The space of gong culture in Central Highlands of Viet Nam covers 5 provinces of Kon Tum, Gia Lai, Dak Lak, Dak Nong and Lam Dong. The masters of gong culture are the ethnic groups of Ba Na, Xo Dang, M’Nong, Co Ho, Ro Mam, E De, Gia Ra. The gong performances are always closely tied to community cultural rituals and ceremonies of the ethnic groups in Central Highlands. Many researchers have classified gongs as ceremonial musical instrument and the gong sounds as a means to communicate with deities and gods. [Source: Vietnamtourism. com, Vietnam National Administration of Tourism ~]

The gongs are made of brass alloy or a mixture of brass and gold, silver, bronze. Their diameter is from 20cm to 60cm or from 90cm to 120cm. A set of gongs consists of 2 to 12 or 13 units and even to 18 or 20 units in some places. In most of ethnic groups, namely Gia Rai, Ede Kpah, Ba Na, Xo Dang, Brau, Co Ho, etc., only males are allowed to play gongs. However, in others such as Ma and M’Nong groups, both males and females can play gongs. Few ethnic groups (for example, E De Bih), gongs are performed by women only. ~

The space of gong culture in Central Highlands are heritage with temporal and spatial imprints. Through its categories, sound-amplifying method, sound scale and gamut, tunes and performance art, we will have an insight in a complicated art developing from simple to complexity, from single to multi-channel. It contains different historical layers of the development of music since the primitive period. All artistic values have the relationships of similarities and dissimilarities, bringing about their regional identities. With its diversity and originality, it’s possible to confirm that gongs hold a special status in Viet Nam’s traditional music. ~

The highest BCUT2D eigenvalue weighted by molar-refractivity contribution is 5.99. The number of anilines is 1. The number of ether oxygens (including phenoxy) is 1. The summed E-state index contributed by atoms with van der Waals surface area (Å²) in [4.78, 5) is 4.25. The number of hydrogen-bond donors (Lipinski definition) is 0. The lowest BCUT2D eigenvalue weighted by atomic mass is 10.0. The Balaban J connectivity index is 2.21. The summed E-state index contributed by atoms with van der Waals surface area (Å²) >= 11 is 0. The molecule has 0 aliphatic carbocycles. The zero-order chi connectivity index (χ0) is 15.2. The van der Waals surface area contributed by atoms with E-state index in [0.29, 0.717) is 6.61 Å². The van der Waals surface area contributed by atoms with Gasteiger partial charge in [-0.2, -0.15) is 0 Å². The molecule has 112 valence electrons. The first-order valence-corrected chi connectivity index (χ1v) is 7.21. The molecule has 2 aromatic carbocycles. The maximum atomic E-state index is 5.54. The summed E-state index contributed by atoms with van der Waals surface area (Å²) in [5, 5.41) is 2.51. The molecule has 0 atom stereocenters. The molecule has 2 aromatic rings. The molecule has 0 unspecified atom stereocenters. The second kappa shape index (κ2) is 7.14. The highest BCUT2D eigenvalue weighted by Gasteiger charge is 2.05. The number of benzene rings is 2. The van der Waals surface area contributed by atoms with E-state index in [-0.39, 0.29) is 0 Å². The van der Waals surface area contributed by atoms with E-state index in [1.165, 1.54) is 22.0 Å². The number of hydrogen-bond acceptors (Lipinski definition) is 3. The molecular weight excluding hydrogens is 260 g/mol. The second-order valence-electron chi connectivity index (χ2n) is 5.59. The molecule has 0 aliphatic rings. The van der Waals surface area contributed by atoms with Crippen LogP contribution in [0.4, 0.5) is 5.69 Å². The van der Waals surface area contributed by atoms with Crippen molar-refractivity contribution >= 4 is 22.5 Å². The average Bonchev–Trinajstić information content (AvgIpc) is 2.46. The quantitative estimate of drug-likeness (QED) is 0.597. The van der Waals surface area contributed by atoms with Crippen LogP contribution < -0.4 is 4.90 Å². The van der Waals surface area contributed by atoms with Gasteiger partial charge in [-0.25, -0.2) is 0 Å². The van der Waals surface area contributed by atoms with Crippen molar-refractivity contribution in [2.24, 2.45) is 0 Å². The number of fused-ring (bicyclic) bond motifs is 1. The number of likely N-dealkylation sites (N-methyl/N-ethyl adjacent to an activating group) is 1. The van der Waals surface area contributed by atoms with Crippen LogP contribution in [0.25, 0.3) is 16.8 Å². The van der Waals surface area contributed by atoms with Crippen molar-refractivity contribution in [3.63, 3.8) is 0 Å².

See Space of Gongs, Music

Khmer Ethnic Group

The Khmer (also known as Viet is of Mien origin and Khmer Krom) live mostly in the Mekong Delta area and near the Cambodia border in far southern Vietnam in Soc Trang, Tra Vinh, Can Tho, Kien Giang and An Giang provinces. There were 1,055,174 of them in 1999 according to the census taken that year.The Khmer mainly practice Hinduism and Hinayana Buddhism. Before reaching adulthood, young Khmer people often go to pagodas to study and improve their virtues and knowledge. The Khmer have a long tradition in wet rice cultivation. Animal husbandry, weaving, pottery and sugar making from the "Thot Not" Tree are other forms of economic activity.